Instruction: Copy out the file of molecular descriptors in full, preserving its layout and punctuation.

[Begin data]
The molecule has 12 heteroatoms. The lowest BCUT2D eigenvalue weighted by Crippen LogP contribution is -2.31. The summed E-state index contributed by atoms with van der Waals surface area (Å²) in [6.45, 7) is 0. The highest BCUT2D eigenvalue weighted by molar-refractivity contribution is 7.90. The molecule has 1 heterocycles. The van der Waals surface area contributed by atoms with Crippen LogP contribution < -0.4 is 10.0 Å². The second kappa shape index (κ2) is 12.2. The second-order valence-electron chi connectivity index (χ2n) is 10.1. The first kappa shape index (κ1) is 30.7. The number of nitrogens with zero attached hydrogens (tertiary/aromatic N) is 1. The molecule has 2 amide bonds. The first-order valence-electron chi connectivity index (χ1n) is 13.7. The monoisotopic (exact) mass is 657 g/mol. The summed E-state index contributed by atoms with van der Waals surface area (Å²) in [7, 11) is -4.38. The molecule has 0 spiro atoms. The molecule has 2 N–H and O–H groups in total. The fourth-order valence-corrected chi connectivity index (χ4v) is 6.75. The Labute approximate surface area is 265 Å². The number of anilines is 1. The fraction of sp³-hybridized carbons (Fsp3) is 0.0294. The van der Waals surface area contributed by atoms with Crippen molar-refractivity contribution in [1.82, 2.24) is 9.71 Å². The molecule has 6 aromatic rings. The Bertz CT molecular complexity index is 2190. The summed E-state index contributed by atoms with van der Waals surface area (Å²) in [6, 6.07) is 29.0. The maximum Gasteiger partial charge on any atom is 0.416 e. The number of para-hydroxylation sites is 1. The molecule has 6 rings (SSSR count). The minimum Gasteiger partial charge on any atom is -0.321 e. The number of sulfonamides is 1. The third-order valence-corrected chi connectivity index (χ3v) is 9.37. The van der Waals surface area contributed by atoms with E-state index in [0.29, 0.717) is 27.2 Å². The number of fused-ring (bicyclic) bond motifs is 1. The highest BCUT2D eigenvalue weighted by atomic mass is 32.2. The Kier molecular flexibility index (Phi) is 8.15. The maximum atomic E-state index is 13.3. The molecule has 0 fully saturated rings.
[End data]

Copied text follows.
The molecule has 12 heteroatoms. The lowest BCUT2D eigenvalue weighted by Crippen LogP contribution is -2.31. The summed E-state index contributed by atoms with van der Waals surface area (Å²) in [6.45, 7) is 0. The highest BCUT2D eigenvalue weighted by molar-refractivity contribution is 7.90. The molecule has 1 heterocycles. The van der Waals surface area contributed by atoms with Crippen LogP contribution < -0.4 is 10.0 Å². The second kappa shape index (κ2) is 12.2. The second-order valence-electron chi connectivity index (χ2n) is 10.1. The first kappa shape index (κ1) is 30.7. The number of nitrogens with zero attached hydrogens (tertiary/aromatic N) is 1. The molecule has 2 amide bonds. The first-order valence-electron chi connectivity index (χ1n) is 13.7. The monoisotopic (exact) mass is 657 g/mol. The summed E-state index contributed by atoms with van der Waals surface area (Å²) in [7, 11) is -4.38. The molecule has 0 spiro atoms. The molecule has 2 N–H and O–H groups in total. The fourth-order valence-corrected chi connectivity index (χ4v) is 6.75. The Labute approximate surface area is 265 Å². The number of anilines is 1. The fraction of sp³-hybridized carbons (Fsp3) is 0.0294. The van der Waals surface area contributed by atoms with Crippen molar-refractivity contribution in [1.82, 2.24) is 9.71 Å². The molecule has 6 aromatic rings. The Bertz CT molecular complexity index is 2190. The summed E-state index contributed by atoms with van der Waals surface area (Å²) in [6, 6.07) is 29.0. The maximum Gasteiger partial charge on any atom is 0.416 e. The number of para-hydroxylation sites is 1. The molecule has 6 rings (SSSR count). The minimum Gasteiger partial charge on any atom is -0.321 e. The number of sulfonamides is 1. The third-order valence-corrected chi connectivity index (χ3v) is 9.37. The van der Waals surface area contributed by atoms with E-state index in [0.29, 0.717) is 27.2 Å². The number of fused-ring (bicyclic) bond motifs is 1. The highest BCUT2D eigenvalue weighted by atomic mass is 32.2. The Kier molecular flexibility index (Phi) is 8.15. The maximum atomic E-state index is 13.3. The molecule has 0 fully saturated rings.